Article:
the Littoral region of Cameroon. It is Cameroons
economic capital, the richest city in the whole CEMAC
region of six countries, located on the banks of the Wouri
River, at 40253 N Latitude 94215E Longitude,
situated in the Wouri division at an average elevation of
13m above sea level. Five urban municipalities (also
known as districts) and one rural municipality form the
urban community of Douala: the town districts of Douala I
whose headquarters is at Bonanjo, Douala II whose

Municipal Solid Waste Generation,Composition, and Management in the Douala Municipality, Cameroon

J. Environ. Waste Manag.

headquarters is New Bell, Douala III whose headquarters


is at Logbaba, Douala IV whose headquarters is at
Bonassama, Douala V whose headquarters is at Kotto,
and Douala VI whose headquarters is at Manoka (Fig.1).

092

municipality, and of the most relevant stakeholders. It


included visits to the e landfill at PK 18 (landfill site).
Field research
Field work was conducted to identify the solid waste
sources, generation and composition. The aim of this
step was to improve the quality of the data gathered
during the background research. The samples were
collected from the landfill for both dry and rainy seasons.
The main tools used in data collection were interviews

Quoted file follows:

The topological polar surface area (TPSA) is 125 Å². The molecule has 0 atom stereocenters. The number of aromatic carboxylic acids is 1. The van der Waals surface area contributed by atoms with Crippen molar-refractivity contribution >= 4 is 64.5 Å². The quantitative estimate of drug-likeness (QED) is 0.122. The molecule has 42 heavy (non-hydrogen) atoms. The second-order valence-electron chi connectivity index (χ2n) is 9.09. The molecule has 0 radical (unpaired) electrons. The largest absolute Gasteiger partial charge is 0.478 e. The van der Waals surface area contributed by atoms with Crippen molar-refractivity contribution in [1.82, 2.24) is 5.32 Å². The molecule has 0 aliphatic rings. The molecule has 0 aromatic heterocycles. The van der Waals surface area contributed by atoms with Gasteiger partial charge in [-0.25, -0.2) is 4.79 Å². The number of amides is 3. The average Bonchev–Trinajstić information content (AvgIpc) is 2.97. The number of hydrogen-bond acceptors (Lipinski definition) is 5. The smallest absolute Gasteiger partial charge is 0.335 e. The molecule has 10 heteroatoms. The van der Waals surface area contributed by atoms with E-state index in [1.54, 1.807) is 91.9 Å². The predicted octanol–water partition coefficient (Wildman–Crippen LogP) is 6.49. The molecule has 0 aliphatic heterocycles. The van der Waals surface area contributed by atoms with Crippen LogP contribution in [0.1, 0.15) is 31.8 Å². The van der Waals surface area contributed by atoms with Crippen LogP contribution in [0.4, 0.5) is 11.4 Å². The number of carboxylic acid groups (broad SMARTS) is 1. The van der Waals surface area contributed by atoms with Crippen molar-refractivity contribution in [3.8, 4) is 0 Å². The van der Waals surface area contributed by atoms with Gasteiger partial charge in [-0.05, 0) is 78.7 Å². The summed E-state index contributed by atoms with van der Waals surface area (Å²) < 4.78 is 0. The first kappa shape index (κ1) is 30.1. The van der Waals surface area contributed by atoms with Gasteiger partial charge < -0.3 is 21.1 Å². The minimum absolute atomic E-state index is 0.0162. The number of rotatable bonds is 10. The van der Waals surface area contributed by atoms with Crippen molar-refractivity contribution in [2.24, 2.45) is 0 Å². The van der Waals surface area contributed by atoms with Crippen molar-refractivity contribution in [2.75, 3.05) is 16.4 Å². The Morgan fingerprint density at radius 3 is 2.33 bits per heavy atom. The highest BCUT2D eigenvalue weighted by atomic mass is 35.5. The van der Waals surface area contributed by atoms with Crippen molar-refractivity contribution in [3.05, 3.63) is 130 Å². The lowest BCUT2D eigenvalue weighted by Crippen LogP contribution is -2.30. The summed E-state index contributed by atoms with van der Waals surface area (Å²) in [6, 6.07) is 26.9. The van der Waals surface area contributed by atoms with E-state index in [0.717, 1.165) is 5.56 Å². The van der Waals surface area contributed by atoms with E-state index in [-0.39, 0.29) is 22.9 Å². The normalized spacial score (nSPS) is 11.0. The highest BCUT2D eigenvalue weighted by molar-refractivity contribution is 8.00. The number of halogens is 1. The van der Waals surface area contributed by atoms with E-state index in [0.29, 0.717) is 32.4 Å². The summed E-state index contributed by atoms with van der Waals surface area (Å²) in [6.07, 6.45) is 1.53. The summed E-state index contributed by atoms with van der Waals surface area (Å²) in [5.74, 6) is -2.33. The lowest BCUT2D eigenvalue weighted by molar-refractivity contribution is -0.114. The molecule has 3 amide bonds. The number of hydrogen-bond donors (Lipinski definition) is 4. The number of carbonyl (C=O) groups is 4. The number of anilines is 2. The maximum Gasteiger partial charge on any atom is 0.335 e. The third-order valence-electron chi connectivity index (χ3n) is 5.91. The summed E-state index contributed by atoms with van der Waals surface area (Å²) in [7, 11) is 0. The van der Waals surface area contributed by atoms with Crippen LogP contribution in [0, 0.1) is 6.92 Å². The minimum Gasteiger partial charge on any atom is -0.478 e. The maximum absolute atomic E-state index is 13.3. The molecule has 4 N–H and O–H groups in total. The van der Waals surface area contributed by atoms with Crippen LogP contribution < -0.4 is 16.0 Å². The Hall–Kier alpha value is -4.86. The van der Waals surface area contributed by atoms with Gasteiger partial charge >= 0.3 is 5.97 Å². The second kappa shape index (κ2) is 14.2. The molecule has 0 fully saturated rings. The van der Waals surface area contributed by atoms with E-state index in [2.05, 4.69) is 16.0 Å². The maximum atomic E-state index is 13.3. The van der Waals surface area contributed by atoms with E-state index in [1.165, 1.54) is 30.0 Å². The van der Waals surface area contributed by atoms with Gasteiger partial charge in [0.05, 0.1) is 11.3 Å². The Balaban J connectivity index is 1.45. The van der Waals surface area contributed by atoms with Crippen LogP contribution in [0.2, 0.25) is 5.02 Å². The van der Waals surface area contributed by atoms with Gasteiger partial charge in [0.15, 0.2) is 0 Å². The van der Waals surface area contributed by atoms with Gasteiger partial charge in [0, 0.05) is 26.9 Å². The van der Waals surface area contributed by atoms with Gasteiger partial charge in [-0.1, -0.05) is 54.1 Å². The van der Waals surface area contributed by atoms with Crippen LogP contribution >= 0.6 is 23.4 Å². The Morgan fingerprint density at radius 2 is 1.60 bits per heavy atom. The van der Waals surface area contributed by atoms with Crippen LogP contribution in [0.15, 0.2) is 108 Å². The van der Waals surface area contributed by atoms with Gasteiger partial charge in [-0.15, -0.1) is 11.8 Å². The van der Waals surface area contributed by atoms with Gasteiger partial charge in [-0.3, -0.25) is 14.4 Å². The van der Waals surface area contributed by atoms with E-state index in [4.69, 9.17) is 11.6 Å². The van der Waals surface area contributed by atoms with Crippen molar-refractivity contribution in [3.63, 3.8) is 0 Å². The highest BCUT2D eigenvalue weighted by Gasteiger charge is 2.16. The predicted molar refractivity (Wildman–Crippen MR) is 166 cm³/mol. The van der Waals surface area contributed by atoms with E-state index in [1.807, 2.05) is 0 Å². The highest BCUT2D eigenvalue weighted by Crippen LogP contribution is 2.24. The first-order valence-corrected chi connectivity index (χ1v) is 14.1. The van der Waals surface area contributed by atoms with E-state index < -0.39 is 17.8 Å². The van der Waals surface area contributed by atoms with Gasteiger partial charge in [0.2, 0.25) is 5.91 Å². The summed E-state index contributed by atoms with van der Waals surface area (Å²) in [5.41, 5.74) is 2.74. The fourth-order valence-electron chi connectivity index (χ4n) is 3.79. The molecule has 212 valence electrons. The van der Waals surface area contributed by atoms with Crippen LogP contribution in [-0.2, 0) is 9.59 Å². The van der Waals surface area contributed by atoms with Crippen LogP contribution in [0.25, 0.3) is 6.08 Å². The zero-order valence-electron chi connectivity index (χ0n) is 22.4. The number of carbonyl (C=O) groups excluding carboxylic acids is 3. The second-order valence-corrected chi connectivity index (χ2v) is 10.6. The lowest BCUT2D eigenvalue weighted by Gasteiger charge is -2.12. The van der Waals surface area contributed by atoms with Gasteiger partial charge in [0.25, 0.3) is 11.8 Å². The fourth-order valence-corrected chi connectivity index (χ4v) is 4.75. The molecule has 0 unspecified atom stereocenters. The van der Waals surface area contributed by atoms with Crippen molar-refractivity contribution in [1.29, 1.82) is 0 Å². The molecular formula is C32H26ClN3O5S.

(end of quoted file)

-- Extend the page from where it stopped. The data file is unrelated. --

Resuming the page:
sheets and scale balance. In order to obtain a higher
accuracy in the generation rates, historic data from the
facility and daily data on the waste load weights collected
by the trucks of the municipality were used.
Waste sampling

Figure 1. Map of Africa and Cameroon showing the city of Douala with its
municipalities; a-f: CEMAC countries

Together, the six local governments are commonly


referred to as the Douala Urban Council (DUC). Douala is
also an industrial city and one of the fastest developing
urban areas in Africa and ranks first at national level.
Politically, the 2005 population censures estimate the
population to a controversial figure of 1.907 million
(UNdata, 2013). However, according to current estimates
from the Douala urban council, the population of the
municipality is estimated to at 5,000,000 people with an
average growth rate of 4.8%.

Sample collection and segregation was done monthly


from January 2013 to December 2013 to explore
seasonal variations and representative characteristics of
MSW. The sampling locations at the landfill site were
identified in consultation with HYSACAM authorities
responsible for the operation of the site to obtain a
representative sample (Fig. 2).

Research design and Data collection


Both exploratory and descriptive research designs were
employed to achieve the objectives of this study.
The following data-collection phases were employed:
Review of existing literature;
Quantifying the waste stream through vehicle